Vince Lombardi's grave


Six-man pro
Interesting article from the Green Bay paper about Vince Lombardi's final resting place (in New Jersey) ... however, there's a comment to the article that there is a Knights of Columbus chapter (named after Coach Lombardi) who also claims to care for the Lombardi family plots ... Lombardi's former secretary visits the grave and finds this guy cleaning it up ... photos with the article.|topnews|img|FRONTPAGE

Unofficial caretaker Gary Martin of New Jersey tends to Vince Lombardi's grave purely out of respect

Mike Vandermause
Green Bay Press Gazezette
May 25, 2011

This is a story that might make legendary Green Bay Packers coach Vince Lombardi roll over in his grave.

If not for the devotion of New York Jets fan Gary Martin, Lombardi’s New Jersey burial plot would be over-run with bushes and barely recognizable.

Lori Keck, who served as Lombardi’s secretary in Green Bay, made this discovery on Sunday during a visit to Mount Olivet Cemetery in Middletown Township, N.J., where the famous coach was buried following his death in 1970. Keck coincidentally found Martin doing landscape work at the gravesite, and what she learned was both shocking and uplifting.

“I was absolutely amazed that no one (had been) taking care of the gravesite,” said Keck. “I don’t want to create any problems here, but I’m very surprised that the family wasn’t doing it. He’s an icon and the Super Bowl trophy is named after him. Somebody ought to be taking care of that gravesite.”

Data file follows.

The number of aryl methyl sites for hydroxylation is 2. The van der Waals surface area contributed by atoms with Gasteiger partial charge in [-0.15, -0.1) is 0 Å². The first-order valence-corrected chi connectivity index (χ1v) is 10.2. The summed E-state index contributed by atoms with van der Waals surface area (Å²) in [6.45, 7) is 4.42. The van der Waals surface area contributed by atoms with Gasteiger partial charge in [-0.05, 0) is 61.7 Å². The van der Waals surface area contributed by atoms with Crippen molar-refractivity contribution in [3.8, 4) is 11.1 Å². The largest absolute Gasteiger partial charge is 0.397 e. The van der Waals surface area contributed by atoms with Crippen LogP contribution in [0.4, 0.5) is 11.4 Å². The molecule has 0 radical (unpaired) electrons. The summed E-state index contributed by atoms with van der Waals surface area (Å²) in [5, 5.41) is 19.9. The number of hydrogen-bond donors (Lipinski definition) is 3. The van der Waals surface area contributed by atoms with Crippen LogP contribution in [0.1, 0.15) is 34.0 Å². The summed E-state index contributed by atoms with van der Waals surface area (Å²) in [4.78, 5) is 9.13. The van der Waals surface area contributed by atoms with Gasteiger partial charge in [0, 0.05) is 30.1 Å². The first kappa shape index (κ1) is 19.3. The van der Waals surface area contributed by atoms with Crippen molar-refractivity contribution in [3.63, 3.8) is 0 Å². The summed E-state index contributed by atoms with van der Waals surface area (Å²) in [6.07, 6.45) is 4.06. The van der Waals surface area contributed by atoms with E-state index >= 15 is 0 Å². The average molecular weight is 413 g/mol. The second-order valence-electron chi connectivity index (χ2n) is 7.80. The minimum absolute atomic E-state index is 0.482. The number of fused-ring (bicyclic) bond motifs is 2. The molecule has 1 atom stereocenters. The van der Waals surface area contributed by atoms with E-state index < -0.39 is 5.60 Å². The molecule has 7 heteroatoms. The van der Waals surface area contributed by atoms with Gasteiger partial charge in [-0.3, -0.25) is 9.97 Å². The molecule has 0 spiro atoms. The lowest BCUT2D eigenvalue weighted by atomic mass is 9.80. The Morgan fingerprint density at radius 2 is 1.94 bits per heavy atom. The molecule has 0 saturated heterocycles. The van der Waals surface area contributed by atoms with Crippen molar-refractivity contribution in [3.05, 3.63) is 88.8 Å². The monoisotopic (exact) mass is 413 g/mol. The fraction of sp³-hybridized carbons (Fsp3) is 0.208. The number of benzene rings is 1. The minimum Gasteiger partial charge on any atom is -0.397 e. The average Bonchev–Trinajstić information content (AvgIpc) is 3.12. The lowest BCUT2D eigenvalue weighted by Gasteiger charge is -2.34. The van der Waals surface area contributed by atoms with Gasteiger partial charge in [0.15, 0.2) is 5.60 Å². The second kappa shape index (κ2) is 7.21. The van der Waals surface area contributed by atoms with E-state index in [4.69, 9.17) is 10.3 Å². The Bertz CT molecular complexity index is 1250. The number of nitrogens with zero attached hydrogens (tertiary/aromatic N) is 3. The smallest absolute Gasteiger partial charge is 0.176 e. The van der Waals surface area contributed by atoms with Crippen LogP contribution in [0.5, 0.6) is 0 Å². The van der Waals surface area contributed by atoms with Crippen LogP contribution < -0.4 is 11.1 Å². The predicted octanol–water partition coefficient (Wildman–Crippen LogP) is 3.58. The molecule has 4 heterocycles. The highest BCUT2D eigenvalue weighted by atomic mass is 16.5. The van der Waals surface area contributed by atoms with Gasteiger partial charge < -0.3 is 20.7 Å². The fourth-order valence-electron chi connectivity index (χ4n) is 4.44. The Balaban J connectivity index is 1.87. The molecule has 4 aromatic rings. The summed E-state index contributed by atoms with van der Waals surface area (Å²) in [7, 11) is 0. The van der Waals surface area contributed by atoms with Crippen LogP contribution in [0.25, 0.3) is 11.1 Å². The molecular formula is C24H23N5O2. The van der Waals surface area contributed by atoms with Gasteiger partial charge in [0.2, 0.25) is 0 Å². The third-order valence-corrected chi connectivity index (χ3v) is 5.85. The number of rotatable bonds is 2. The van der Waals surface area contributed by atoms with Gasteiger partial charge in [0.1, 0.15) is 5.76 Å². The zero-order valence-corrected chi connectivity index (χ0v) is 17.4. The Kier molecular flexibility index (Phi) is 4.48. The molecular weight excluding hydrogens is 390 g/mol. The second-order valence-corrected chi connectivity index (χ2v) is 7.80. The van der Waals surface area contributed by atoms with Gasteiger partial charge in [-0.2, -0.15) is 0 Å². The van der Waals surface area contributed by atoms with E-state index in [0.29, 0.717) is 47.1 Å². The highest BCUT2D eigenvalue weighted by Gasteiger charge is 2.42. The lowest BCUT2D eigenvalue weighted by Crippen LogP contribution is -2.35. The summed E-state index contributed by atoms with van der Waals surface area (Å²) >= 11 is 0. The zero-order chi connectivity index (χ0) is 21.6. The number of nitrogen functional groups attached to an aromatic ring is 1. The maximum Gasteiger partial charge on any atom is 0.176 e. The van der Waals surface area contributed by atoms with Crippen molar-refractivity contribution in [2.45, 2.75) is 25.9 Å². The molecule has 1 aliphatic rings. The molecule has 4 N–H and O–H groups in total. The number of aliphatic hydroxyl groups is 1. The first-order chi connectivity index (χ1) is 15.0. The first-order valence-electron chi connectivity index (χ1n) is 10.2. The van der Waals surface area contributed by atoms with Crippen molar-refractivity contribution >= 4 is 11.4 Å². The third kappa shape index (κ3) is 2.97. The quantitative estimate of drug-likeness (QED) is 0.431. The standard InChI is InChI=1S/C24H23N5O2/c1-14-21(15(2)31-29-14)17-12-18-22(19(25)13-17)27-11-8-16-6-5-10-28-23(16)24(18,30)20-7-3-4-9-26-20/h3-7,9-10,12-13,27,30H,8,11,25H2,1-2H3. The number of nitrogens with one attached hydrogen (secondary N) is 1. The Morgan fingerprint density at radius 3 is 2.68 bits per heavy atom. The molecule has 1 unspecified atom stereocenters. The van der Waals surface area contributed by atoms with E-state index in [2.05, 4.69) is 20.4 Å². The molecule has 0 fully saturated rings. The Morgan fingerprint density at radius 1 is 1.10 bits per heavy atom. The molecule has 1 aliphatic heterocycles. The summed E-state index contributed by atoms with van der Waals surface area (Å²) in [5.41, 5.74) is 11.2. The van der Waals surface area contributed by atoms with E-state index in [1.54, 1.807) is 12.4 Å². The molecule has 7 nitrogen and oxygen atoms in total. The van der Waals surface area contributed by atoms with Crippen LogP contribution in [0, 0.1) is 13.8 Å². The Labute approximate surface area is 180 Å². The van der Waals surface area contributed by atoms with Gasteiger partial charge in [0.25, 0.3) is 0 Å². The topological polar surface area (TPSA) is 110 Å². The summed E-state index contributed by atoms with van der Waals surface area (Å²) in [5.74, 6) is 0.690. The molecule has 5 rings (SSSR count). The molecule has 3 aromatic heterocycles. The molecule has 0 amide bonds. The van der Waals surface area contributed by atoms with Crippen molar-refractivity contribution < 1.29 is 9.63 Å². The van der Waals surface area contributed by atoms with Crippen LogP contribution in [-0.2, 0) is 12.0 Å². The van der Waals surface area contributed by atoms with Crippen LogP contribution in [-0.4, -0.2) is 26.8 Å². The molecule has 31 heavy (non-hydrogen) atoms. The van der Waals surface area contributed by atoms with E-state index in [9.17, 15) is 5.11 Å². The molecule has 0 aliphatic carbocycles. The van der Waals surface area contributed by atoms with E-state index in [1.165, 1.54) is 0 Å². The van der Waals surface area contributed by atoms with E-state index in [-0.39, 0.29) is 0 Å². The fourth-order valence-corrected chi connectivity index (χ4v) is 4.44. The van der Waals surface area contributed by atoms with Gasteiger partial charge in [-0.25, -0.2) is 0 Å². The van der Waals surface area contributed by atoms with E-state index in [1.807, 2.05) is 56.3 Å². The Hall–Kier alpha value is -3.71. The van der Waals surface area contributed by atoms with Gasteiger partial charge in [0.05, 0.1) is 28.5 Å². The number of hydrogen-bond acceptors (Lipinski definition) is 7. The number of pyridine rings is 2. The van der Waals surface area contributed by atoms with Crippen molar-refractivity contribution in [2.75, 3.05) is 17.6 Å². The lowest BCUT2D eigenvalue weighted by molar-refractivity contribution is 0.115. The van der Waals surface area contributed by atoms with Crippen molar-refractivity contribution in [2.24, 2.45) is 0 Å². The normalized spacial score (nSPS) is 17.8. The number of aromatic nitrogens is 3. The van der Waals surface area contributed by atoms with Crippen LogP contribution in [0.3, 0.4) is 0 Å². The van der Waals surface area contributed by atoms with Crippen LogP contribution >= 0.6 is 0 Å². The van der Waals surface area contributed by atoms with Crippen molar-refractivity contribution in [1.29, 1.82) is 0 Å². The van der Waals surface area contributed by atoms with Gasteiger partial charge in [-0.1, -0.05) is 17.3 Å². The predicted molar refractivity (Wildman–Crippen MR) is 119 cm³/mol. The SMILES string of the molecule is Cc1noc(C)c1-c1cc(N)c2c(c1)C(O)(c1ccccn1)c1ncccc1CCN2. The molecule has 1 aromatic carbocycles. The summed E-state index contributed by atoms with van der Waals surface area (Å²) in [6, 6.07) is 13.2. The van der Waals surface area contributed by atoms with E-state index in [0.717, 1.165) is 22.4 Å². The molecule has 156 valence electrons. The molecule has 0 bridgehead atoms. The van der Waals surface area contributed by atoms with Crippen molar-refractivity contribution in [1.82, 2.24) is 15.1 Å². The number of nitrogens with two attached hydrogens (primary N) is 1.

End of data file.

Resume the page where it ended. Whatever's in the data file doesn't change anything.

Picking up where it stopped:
It’s not family members, the Packers organization or the NFL that has taken on the task. That somebody is Martin, a 58-year-old retired policeman who was born and raised in New Jersey and developed a devotion for Lombardi and the Packers when he was a little boy.

When Martin said he came upon Lombardi’s neglected gravesite nearly 25 years ago, he got over his shock and disappointment quickly and decided to make it his personal duty to spruce up the coach’s final resting place. Lombardi shares a single tombstone with his wife Marie, who died in 1982, and his parents, Harry and Matilda.

“The grave was in total disarray,” said Martin. “You couldn’t even read his name. It was totally overgrown. It took a lot of work. You can’t believe the work it takes.”

The drive from Martin’s home in Parsippany, N.J., to the cemetery takes about three hours round trip, and he tries to visit once a month. Lately a bad back has limited his trips to about four times a year.

Martin cut down four overgrown bushes in front of the tombstone, regularly trims two other bushes on either side of the gravesite, and said he often brings wood chips and flowers.

“He’s a remarkable man,” said Keck of Martin. “Who else would spend years of their life taking care of the gravesite of somebody they didn’t know, was not a family member, got no recognition and no remuneration, just because he cared and respected Vince Lombardi?”

Martin’s admiration for Lombardi runs so deep that he wouldn’t want it any other way.

“He’s the guy that really brought professional football to the table, and the Super Bowl,” said Martin. “I think he was a true leader of men, and I have to respect that. I noticed that nobody ever took care of his grave. So I felt like I was obligated to do that for all the joy he gave me.”

Visitors often leave mementos by the tombstone, but Martin is selective about what stays. “If there’s anything from any other team I always take it away,” said Martin, who loves the Jets but maintains a fondness for the Packers and their fans. “I just leave the Green Bay Packers stuff laying here. I think that’s what he would want.”

Martin’s dream is to one day place a 4-foot-high Super Bowl replica trophy made out of granite in front of the tombstone. He said he plans to serve as the unofficial gravesite caretaker till the day he dies.

“I think that time is well spent with him,” said Martin. “Vince Lombardi is a big part of things that I believe in.”